3. See p.24 and further in Mathematical models of economic growth (1962, McGraw-Hill Book Company, Ltd.) by J. Tinbergen and H.C. Bos. (back)
  4. In the second volume Vaste koers of his trilogy Achter de horizon Willem van Iependaal makes a worker ponder (p.127): That had already become apparent during the demonstration for universal suffrage in The Hague, where the guys of the sailor's union had also been present. The guys of the fleet at the parade for suffrage! There were evidently some rumours, although it did not yet crack. Organized navy people, who besides their gruel and pea-soup demanded the suffrage. The exactingness of the working class did not end! Reduced labour-hours, better education, equality for law, benefits during illness, child protection, arbitrage, invalidity insurance, etcetera. And now the common sailor of the fleet wanted to interfere in the navigation of the ship of state! And the guys on the bridge were already excellent ... (back)
  5. See p.25 of Mathematical models of economic growth. Tinbergen uses in his estimation a study of the Swedish economist Ragnar Frisch. Furthermore, Tinbergen estimates that the American consumption is twice the French consumption. He finds as a side result that the French consumption lies 20% above the minimum of subsistence Cmin. (back)
  6. In the poem De nieuwe roep from the volume De twee vaderlanden A.J. Mussche describes the solidarity between the generations (p.7): Where in former times we shouted and laughed in the busy streets / now I must rapturously and appalled bow for each step of the secret; / in the fainting starry nights in spring / yearning voices rustle, complaining, / which make me shiver, crying with nostalgia, from the mild swoon of my youth. / Is life so much deeper than the youth and the day reveal, / the day of youth, which yet is a dazzling abyss of light around me; / must from the abyss of the nights still the mystery of the stars be clarified, / did I not know the people, my brothers in the former years, / that they now pass me like strangers, in their veil of smiles and tears? (back)
  7. The common people are clearly not the target group of this book. Jan Tinbergen misses the social passion and conviction of Sam de Wolff, but as an expert he is a giant. Therefore, your columnist as an autodidact is mighty proud of the present column; who could have guessed this five years ago? He hopes that he truly understands the ideas of Tinbergen, and that they are presented here accurately. The formal mathematics is used again, because the economic comprehension is just emerging. Apparently Tinbergen argues as follows: since the generation t adds one extra unit of capital, all future generation dispose of an extra income of 1/κ. If they completely consume this income, then for each generation t+n the utility rises with u(C(t+n)) / κ (with n=1, ..., ∞). The utility of all those generations rises with Σn=1 u(t+n) / κ. In this argument the time until the next generation is always Δt = 1 year. Therefore, the total utility can be rewritten as Σn=1 u(t+n) × Δt / κ, and this is precisely the differential form of the integral in the main text, which had to be proven. Here Tinbergen adds, that each generation could evidently save a part of its extra income. In the optimal situation that will naturally not change the total utility Ω, but it does produce shifts between the generations. Your columnist interprets the remark of Tinbergen as follows: suppose that the generation t+n re-invests a small fraction δ of her extra inkomen 1/κ. The generation t+n keeps an extra consumption of (1 − δ) / κ. That yields for all generations after t+n an extra income of δ/κ². The extra utility per generation is u(C(t+n+m)) × δ/κ², with m=1, ..., ∞. A similar argument as before then shows, that one has u(C(t+n)) = - Σm=1 u(C(t+n+m)) × Δt/κ. In other words, the formula 6 has indeed a universal validity, irrespective of the investment decisions of each generation. (back)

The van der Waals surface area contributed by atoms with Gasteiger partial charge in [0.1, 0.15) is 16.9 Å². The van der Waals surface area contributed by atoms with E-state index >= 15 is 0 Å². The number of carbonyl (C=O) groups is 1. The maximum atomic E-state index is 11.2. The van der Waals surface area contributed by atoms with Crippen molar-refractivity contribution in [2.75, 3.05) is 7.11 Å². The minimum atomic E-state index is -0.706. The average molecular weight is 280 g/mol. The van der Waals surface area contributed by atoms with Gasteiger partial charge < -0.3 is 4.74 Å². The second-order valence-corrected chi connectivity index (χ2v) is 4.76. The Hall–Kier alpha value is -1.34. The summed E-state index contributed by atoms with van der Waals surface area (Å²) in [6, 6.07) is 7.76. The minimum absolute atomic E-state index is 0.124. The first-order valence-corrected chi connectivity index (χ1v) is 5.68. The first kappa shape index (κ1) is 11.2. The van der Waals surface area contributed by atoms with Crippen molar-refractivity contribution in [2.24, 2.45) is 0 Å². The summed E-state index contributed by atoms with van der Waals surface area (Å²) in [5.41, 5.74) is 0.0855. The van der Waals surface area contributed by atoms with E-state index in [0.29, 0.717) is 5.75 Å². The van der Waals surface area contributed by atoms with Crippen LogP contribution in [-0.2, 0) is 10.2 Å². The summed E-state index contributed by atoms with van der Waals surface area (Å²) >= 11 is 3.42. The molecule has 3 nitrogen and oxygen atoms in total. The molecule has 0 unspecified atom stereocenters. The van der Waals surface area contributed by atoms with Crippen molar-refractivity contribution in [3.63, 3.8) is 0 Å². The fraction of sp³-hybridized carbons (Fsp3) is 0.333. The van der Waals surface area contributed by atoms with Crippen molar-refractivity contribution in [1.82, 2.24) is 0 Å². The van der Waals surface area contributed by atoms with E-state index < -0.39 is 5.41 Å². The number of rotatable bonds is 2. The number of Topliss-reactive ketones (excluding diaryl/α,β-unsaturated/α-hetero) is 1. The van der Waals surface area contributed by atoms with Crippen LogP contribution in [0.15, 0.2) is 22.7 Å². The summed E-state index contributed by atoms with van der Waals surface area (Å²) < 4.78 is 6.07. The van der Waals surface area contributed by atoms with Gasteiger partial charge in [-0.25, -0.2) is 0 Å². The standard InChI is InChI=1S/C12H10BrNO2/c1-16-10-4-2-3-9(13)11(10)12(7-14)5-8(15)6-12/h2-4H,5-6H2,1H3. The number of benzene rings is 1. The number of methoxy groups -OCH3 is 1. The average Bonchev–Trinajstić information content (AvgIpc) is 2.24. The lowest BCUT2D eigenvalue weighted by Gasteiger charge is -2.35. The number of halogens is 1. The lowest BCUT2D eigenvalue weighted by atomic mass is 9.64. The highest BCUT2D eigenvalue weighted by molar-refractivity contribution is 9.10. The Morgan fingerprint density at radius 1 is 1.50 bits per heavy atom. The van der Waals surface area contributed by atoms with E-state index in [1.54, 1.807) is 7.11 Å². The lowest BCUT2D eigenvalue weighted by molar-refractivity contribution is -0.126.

8. The differential equation for Y(t) is Y − κ × ∂Y/∂t = C(t). Tinbergen states, that one has Y − κ × ∂Y/∂t = - κ × et/κ × ∂(Y × e-t/κ)/∂t. The conclusion is that C(t) = - κ × et/κ × ∂(Y × e-t/κ)/∂t, where now for C(t) the formula 8 can be inserted (obviously again with Cmin = 0). Then the integration over t yields the formula 9. (back)
  9. For the sake of convenience, Tinbergen introduces the new variabele θ = e-t/κ × √B. So dθ = - θ × dt / κ. Then the formula 9 changes into Y(t) = (Cmax / √B) × et/κ × ∫ dθ / (1 + θ²). The integral is known from mathematics, and has the primitive arctan(θ). Next replace θ again by t-functions, so that finally the formula 10 is found. (back)
  10. The argument is as follows. According to the formula 8 one has C(t) = Cmin + Cmax / (1 + θ²). According to the formula 10 one has Y(t) = Cmin + Cmax × arctan(θ) / θ. It folows that C/Y = (1 + γ / (1 + θ²)) / (1 + γ × arctan(θ) / θ). This leads directly to the formula 11. (back)
  11. See p.30 in Mathematical models of economic growth. Incidentally, a ratio γ = Cmax/Cmin = 10 like in the table is large as well. Such an increase requires many years. A more modest level of ambition would lead to a smaller savings quote, but all right. (back)
  12. See p.24 in Mathematical models of economic growth. (back)